If parents believe their children will go to college, it’s nearly a foregone conclusion that will be the case.

So says a recent study by researchers from University of California, Los Angeles (UCLA) and the American Academy of Pediatrics. They determined that when it comes to attending college and academic accomplishment, parents’ attitudes about college and their expectations not only influence but serve as a strong predictor of student success.

“Parents who saw college in their child’s future seemed to manage their child toward that goal, irrespective of their income and other assets,” explains Neal Halfon, MD, MPH, the study’s senior author. According to the study, “Whether or not parents expected their children to attend college was a key factor in the children’s success.”

Results of the study align with the thoughts of K12’s Director of Guidance Counseling Laurel Barrette, who believes that from an early age, parents and children should treat college attendance as an “expectation.”

“Students and parents are in this together,” Barrette says. “although, ultimately, attending college will be the student’s choice within the parents’ ability to support that option.”

Halfon, director of the UCLA Center for Healthier Children, Families, and Communities and a professor of pediatrics, public health, and public policy, based his conclusions by studying test results of 6,600 children. Research results appeared in Pediatrics, published by the American Academy of Pediatrics.

“The big surprise was what a strong role parents’ long-term goals for their children played in predicting their math and reading abilities,” Halfon says.

Additionally, expectations from parents about whether or not they expected their children to attend college goes a long way toward determining a child’s educational path. The study concludes: “Of the children with the lowest test scores, 57 percent were expected by their parents to go to college. Of those who scored the highest, 96 percent were expected to attend college.”

Those “expectations” can become reality based on the kind of discussions parents have with their children at an early age, particularly talks centering on the sacrifices necessary and benefits obtained by attending college. The nature of those parent-child discussions about college can also hinge on socioeconomic factors, which UCLA researchers found, not surprisingly, to weigh heavily on academic success.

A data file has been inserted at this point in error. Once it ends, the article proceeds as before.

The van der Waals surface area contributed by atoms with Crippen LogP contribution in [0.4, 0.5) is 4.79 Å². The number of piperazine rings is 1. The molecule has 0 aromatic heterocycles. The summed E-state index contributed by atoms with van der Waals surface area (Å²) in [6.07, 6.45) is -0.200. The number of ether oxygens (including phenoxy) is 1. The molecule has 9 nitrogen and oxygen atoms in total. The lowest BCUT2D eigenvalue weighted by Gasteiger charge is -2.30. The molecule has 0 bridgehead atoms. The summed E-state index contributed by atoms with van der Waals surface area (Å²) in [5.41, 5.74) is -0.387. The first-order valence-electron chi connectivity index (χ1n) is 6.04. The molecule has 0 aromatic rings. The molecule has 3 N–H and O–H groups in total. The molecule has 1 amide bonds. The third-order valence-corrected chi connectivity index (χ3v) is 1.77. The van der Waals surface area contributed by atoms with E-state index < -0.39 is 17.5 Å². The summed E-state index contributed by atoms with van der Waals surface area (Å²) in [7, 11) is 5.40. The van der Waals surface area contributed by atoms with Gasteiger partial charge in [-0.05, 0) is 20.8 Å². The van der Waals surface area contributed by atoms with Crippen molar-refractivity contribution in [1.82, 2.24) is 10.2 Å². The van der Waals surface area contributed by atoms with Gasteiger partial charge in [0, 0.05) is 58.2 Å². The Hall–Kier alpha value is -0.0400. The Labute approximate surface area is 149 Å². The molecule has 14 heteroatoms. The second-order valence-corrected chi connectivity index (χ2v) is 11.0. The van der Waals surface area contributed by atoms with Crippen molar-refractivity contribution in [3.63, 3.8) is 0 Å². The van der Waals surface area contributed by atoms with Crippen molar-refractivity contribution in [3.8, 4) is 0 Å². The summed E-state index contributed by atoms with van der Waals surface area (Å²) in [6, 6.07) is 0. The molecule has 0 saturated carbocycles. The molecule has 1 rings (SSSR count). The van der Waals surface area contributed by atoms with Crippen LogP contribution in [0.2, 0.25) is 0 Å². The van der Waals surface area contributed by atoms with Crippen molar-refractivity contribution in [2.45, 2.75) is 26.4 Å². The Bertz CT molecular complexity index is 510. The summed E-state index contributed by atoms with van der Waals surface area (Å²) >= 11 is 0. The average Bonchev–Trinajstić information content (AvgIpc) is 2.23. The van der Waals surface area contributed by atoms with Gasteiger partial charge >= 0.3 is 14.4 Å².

The impact on children’s educational futures begin to take shape early, prior to kindergarten, and can be based on a multitude of socioeconomic factors. “Children whose parents are more educated and have better jobs and higher incomes tend to have stronger math and reading skills than their peers,” writes Dr. Rick Nauert about the study for PsychCentral.

The UCLA study analyzed children born in 2001, whose parents were interviewed four times before they entered kindergarten. The researchers established five socioeconomic groups based on income, parents’ jobs and parents’ education. The children were assessed by use of standard psychological and educational tests.

In conclusion, children from poorer families did not fare as well on tests, even if family income did not fall below the poverty line. The higher a family’s socioeconomic status, the better the child scored in both reading and math. The study also found that children in lower socioeconomic groups tended to have younger mothers, used computers less frequently at home, and were read to less frequently by parents.

This knowledge can help parents adapt and even buck the trend when discussing college and academic expectations with young children.

“Our findings suggests there are a range of behaviors that parents can adopt and services they can provide to help their young children get better prepared for their educational journey,” the study’s lead author, Kandyce Larson, PhD, tells Nauert. “In addition to fostering educational activities such as reading to their children on a daily basis, parents can also adopt a mindset that focuses on a pathway that will lead their child to college.”

Michaele Charles, a blogger for Front Range Community College of Colorado, notes that children will take cues from their parents when it comes to continuing their education.

“If you show your children that you believe school is important by making it a priority, holding high expectations, encouraging them to work hard, and caring about their school work, you will have a positive impact,” Charles writes. “Similarly, if you talk with your children about college, set the expectation that they will go to college, and share your belief that college is an important part of the life journey, it will rub off.”

 

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